I think the main concept missing here is compression: trained systems favor more compact policies/models/heuristics/algorithms/etc. The fewer parameters needed to implement the inner agent, the more parameters are free to vary, and therefore the more parameter-space-volume the agent takes up and the more likely it is to be found. (This is also the main argument for why overparameterized ML systems are able to generalize at all.)
The outer training loop doesn't just select for high reward, it also implicitly selects for compactness. We expect it to find, not just policies which achieve high reward, but policies which are very compactly represented.
Compression is the main reason we expect inner search processes to appear. Here's the relevant argument from Risks From Learned Optimization:
In some tasks, good performance requires a very complex policy. At the same time, base optimizers are generally biased in favor of selecting learned algorithms with lower complexity. Thus, all else being equal, the base optimizer will generally be incentivized to look for a highly compressed policy.
One way to find a compressed policy is to search for one that is able to use general features of the task structure to produce good behavior, rather than simply memorizing the correct output for each input. A mesa-optimizer is an example of such a policy. From the perspective of the base optimizer, a mesa-optimizer is a highly-compressed version of whatever policy it ends up implementing: instead of explicitly encoding the details of that policy in the learned algorithm, the base optimizer simply needs to encode how to search for such a policy. Furthermore, if a mesa-optimizer can determine the important features of its environment at runtime, it does not need to be given as much prior information as to what those important features are, and can thus be much simpler.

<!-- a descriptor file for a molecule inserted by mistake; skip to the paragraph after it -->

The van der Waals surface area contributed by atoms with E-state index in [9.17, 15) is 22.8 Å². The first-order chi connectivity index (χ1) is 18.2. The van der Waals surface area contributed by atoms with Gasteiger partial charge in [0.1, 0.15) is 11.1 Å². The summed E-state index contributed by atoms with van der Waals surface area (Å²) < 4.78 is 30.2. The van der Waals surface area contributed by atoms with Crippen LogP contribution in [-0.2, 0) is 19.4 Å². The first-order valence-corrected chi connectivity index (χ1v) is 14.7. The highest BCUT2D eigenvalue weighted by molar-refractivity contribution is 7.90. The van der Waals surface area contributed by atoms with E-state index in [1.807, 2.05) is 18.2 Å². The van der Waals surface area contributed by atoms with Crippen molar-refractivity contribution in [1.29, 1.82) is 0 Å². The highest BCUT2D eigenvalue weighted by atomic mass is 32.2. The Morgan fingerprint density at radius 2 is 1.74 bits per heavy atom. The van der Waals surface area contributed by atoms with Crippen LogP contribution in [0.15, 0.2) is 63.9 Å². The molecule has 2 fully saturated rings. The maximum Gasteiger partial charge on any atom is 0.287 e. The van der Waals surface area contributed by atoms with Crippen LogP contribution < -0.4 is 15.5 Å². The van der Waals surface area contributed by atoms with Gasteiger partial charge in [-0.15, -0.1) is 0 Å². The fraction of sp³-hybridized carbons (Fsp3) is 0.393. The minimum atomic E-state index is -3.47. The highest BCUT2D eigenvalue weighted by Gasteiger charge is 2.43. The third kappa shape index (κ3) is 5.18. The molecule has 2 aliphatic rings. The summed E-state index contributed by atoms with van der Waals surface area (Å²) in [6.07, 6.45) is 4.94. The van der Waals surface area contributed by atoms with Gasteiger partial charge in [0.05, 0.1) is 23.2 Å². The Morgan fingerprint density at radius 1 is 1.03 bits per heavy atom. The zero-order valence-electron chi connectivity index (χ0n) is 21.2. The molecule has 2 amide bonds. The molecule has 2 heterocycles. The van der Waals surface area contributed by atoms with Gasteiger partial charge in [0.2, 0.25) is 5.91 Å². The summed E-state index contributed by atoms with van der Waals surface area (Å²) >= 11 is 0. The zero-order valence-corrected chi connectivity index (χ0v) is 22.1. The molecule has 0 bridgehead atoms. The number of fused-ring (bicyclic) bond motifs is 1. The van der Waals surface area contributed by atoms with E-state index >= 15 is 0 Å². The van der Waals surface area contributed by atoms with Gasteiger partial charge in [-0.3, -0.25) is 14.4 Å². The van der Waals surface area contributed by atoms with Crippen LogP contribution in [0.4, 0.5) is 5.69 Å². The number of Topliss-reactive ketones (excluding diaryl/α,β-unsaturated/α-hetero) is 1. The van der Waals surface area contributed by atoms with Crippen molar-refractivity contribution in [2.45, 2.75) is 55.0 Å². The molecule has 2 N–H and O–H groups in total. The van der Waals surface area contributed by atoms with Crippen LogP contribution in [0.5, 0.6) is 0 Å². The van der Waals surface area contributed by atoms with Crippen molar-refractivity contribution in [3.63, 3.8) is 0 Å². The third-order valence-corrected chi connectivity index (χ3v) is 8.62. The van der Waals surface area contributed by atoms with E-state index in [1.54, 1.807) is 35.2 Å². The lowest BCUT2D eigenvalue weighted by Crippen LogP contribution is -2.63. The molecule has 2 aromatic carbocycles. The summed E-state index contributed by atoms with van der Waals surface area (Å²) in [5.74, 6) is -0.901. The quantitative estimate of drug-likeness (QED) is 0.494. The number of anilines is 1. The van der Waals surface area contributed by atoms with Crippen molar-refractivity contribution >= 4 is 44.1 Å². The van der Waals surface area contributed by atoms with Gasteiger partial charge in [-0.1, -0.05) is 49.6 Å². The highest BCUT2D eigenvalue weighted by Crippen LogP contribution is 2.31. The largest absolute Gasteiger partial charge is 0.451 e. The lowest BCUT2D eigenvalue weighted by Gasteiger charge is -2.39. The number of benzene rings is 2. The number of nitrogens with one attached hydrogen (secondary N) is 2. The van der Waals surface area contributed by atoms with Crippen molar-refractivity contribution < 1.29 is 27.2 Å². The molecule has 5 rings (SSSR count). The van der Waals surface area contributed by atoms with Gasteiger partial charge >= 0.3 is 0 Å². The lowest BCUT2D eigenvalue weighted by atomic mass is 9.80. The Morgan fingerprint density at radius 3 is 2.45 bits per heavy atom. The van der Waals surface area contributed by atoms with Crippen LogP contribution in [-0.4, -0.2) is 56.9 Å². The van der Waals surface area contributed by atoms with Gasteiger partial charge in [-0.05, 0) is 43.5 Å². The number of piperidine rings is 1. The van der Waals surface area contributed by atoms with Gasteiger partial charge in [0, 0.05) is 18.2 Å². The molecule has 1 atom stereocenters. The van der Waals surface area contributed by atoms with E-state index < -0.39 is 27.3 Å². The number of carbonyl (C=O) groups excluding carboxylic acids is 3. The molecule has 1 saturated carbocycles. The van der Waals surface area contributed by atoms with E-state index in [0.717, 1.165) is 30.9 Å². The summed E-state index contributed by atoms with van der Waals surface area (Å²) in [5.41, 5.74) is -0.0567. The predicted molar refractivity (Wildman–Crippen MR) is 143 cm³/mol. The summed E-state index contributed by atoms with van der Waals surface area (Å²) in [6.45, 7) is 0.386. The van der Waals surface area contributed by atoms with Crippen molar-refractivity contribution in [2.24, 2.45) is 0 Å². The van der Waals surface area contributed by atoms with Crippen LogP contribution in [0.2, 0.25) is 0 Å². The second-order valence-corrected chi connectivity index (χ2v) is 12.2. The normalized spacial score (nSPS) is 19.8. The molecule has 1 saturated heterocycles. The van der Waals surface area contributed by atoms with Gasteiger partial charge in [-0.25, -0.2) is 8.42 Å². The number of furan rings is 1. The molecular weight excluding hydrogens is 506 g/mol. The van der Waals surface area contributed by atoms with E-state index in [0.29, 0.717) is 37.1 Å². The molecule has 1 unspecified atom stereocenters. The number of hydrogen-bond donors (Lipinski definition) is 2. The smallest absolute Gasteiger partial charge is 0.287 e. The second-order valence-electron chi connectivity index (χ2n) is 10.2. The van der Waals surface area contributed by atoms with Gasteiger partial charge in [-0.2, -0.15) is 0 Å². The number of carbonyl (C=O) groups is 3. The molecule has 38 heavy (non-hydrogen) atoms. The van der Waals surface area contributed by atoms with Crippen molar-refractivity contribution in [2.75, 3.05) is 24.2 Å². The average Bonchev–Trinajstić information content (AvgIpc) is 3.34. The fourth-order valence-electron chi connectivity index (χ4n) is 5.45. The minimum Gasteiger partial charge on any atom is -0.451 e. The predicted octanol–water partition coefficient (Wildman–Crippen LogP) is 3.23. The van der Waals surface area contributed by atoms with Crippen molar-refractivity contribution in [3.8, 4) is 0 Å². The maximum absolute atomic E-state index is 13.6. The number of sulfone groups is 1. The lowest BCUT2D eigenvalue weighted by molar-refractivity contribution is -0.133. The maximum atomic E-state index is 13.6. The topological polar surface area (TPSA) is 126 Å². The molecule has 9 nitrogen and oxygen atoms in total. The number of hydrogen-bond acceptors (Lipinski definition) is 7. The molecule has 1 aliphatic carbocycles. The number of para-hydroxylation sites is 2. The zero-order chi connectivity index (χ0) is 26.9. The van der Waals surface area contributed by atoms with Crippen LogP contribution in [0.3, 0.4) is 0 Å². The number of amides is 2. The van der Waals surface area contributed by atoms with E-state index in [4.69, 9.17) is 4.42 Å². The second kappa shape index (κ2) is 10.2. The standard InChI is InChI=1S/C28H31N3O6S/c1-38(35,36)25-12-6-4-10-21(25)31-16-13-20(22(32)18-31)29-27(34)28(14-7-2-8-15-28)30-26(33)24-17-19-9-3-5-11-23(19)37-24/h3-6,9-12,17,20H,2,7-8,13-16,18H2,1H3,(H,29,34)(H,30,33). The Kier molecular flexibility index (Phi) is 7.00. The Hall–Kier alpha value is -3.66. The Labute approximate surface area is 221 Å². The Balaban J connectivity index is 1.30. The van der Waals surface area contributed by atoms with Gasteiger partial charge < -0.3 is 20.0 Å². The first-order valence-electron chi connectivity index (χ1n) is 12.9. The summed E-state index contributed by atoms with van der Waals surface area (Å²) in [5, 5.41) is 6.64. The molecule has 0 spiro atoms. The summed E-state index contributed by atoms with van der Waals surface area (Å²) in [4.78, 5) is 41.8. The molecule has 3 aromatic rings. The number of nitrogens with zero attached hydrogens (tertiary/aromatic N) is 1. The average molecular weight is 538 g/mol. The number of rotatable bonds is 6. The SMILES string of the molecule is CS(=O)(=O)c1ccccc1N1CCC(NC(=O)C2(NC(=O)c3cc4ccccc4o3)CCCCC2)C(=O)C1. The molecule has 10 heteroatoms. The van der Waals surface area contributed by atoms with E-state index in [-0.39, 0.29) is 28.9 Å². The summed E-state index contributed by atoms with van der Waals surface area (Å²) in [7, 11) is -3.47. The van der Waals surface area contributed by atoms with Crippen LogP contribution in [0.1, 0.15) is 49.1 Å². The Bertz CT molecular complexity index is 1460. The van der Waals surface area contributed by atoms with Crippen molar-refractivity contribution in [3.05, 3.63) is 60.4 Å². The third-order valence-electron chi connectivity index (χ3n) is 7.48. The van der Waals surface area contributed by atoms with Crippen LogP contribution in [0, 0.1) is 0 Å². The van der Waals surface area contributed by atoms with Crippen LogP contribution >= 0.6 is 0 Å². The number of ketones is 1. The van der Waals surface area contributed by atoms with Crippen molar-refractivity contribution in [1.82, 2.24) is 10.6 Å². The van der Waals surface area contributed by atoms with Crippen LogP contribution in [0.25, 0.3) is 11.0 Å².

The same argument applies to the terminal objectives/heuristics/proxies instilled in an RL-trained system: it may not terminally value the reward button being pushed or the human smiling or whatever, but its values should be generated from a relatively small, relatively simple set of things. For instance, a plausible Fermi estimate for humans is that our values are ultimately generated from ~tens of simple proxies. (And I would guess that modern ML training would probably result in even fewer, relative to human evolution.)
Furthermore, whatever terminal values are instilled in the RL-trained system, they do need to at least induce near-perfect optimization of the feedback signal on the training set; otherwise the outer training loop would select some other parameters. The outer training loop is still an optimization process, after all, so whatever policy the trained system ends up with should still be roughly-optimal. (There's some potential wiggle room here insofar as the AI which takes off will be the first one to pass the threshold, and that may happen during a training run before convergence, but I think that's probably not central to discussion here?)
Putting that all together: we don't know that the AI will necessarily end up optimizing reward-button-pushes or smiles; there may be other similarly-compact proxies which correlate near-perfectly with reward in the training process. We can probably rule out "a spread of situationally-activated computations which steer its actions towards historical reward-correlates", insofar as that spread is a much less compact policy-encoding than an explicit search process + simple objective(s).